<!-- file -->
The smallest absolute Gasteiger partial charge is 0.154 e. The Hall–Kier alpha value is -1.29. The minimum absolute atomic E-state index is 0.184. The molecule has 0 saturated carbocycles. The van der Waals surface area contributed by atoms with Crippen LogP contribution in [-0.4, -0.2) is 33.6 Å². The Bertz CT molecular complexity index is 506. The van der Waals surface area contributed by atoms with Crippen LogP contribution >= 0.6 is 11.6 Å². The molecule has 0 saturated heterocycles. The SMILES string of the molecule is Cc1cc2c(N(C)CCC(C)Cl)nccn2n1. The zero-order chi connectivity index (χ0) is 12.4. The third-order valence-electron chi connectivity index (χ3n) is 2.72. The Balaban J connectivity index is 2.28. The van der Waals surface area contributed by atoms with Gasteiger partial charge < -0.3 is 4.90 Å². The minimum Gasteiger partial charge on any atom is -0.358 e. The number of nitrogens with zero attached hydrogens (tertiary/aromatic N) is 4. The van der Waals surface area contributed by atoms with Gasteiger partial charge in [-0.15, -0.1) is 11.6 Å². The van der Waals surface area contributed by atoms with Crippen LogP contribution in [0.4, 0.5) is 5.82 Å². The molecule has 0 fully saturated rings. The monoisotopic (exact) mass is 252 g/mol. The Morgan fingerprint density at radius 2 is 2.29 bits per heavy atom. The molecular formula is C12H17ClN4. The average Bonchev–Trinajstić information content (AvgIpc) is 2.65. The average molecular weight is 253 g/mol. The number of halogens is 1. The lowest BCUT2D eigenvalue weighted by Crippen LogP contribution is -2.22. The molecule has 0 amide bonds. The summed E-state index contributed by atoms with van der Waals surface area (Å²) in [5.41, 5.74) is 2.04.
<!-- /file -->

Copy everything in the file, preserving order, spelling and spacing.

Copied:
The smallest absolute Gasteiger partial charge is 0.154 e. The Hall–Kier alpha value is -1.29. The minimum absolute atomic E-state index is 0.184. The molecule has 0 saturated carbocycles. The van der Waals surface area contributed by atoms with Crippen LogP contribution in [-0.4, -0.2) is 33.6 Å². The Bertz CT molecular complexity index is 506. The van der Waals surface area contributed by atoms with Crippen LogP contribution >= 0.6 is 11.6 Å². The molecule has 0 saturated heterocycles. The SMILES string of the molecule is Cc1cc2c(N(C)CCC(C)Cl)nccn2n1. The zero-order chi connectivity index (χ0) is 12.4. The third-order valence-electron chi connectivity index (χ3n) is 2.72. The Balaban J connectivity index is 2.28. The van der Waals surface area contributed by atoms with Gasteiger partial charge < -0.3 is 4.90 Å². The minimum Gasteiger partial charge on any atom is -0.358 e. The number of nitrogens with zero attached hydrogens (tertiary/aromatic N) is 4. The van der Waals surface area contributed by atoms with Gasteiger partial charge in [-0.15, -0.1) is 11.6 Å². The van der Waals surface area contributed by atoms with Crippen LogP contribution in [0.4, 0.5) is 5.82 Å². The molecule has 0 fully saturated rings. The monoisotopic (exact) mass is 252 g/mol. The Morgan fingerprint density at radius 2 is 2.29 bits per heavy atom. The molecular formula is C12H17ClN4. The average Bonchev–Trinajstić information content (AvgIpc) is 2.65. The average molecular weight is 253 g/mol. The number of halogens is 1. The lowest BCUT2D eigenvalue weighted by Crippen LogP contribution is -2.22. The molecule has 0 amide bonds. The summed E-state index contributed by atoms with van der Waals surface area (Å²) in [5.41, 5.74) is 2.04.